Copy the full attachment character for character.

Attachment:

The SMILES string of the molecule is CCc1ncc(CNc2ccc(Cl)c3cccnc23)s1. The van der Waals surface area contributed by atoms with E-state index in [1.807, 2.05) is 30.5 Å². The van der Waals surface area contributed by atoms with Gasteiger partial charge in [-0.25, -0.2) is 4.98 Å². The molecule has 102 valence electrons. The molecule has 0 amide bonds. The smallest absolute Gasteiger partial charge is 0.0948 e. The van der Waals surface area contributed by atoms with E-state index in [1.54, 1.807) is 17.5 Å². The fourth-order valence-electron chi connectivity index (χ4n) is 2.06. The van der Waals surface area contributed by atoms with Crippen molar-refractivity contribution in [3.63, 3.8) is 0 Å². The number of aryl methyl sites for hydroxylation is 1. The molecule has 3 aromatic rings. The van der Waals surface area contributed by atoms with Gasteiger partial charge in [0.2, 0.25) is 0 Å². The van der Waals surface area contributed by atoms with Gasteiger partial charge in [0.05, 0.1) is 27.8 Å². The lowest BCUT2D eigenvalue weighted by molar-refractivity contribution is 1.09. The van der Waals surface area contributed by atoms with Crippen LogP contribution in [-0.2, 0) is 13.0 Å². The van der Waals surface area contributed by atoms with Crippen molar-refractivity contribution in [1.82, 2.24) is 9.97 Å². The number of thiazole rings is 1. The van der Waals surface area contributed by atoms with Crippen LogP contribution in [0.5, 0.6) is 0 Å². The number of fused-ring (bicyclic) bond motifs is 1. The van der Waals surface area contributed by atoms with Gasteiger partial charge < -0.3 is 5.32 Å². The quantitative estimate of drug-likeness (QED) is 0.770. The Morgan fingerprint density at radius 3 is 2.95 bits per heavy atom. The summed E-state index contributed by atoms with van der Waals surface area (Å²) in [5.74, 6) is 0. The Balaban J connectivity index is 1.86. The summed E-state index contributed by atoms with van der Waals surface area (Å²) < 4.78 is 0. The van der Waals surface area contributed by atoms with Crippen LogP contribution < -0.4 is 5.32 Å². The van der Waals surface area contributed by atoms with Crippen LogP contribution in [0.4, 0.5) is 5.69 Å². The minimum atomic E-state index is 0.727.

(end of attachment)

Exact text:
The SMILES string of the molecule is CCc1ncc(CNc2ccc(Cl)c3cccnc23)s1. The van der Waals surface area contributed by atoms with E-state index in [1.807, 2.05) is 30.5 Å². The van der Waals surface area contributed by atoms with Gasteiger partial charge in [-0.25, -0.2) is 4.98 Å². The molecule has 102 valence electrons. The molecule has 0 amide bonds. The smallest absolute Gasteiger partial charge is 0.0948 e. The van der Waals surface area contributed by atoms with E-state index in [1.54, 1.807) is 17.5 Å². The fourth-order valence-electron chi connectivity index (χ4n) is 2.06. The van der Waals surface area contributed by atoms with Crippen molar-refractivity contribution in [3.63, 3.8) is 0 Å². The number of aryl methyl sites for hydroxylation is 1. The molecule has 3 aromatic rings. The van der Waals surface area contributed by atoms with Gasteiger partial charge in [0.2, 0.25) is 0 Å². The van der Waals surface area contributed by atoms with Gasteiger partial charge in [0.05, 0.1) is 27.8 Å². The lowest BCUT2D eigenvalue weighted by molar-refractivity contribution is 1.09. The van der Waals surface area contributed by atoms with Crippen LogP contribution in [-0.2, 0) is 13.0 Å². The van der Waals surface area contributed by atoms with Crippen molar-refractivity contribution in [1.82, 2.24) is 9.97 Å². The number of thiazole rings is 1. The van der Waals surface area contributed by atoms with Crippen LogP contribution in [0.5, 0.6) is 0 Å². The number of fused-ring (bicyclic) bond motifs is 1. The van der Waals surface area contributed by atoms with Gasteiger partial charge < -0.3 is 5.32 Å². The quantitative estimate of drug-likeness (QED) is 0.770. The Morgan fingerprint density at radius 3 is 2.95 bits per heavy atom. The summed E-state index contributed by atoms with van der Waals surface area (Å²) in [5.74, 6) is 0. The Balaban J connectivity index is 1.86. The summed E-state index contributed by atoms with van der Waals surface area (Å²) < 4.78 is 0. The van der Waals surface area contributed by atoms with Crippen LogP contribution < -0.4 is 5.32 Å². The van der Waals surface area contributed by atoms with Crippen LogP contribution in [0.4, 0.5) is 5.69 Å². The minimum atomic E-state index is 0.727.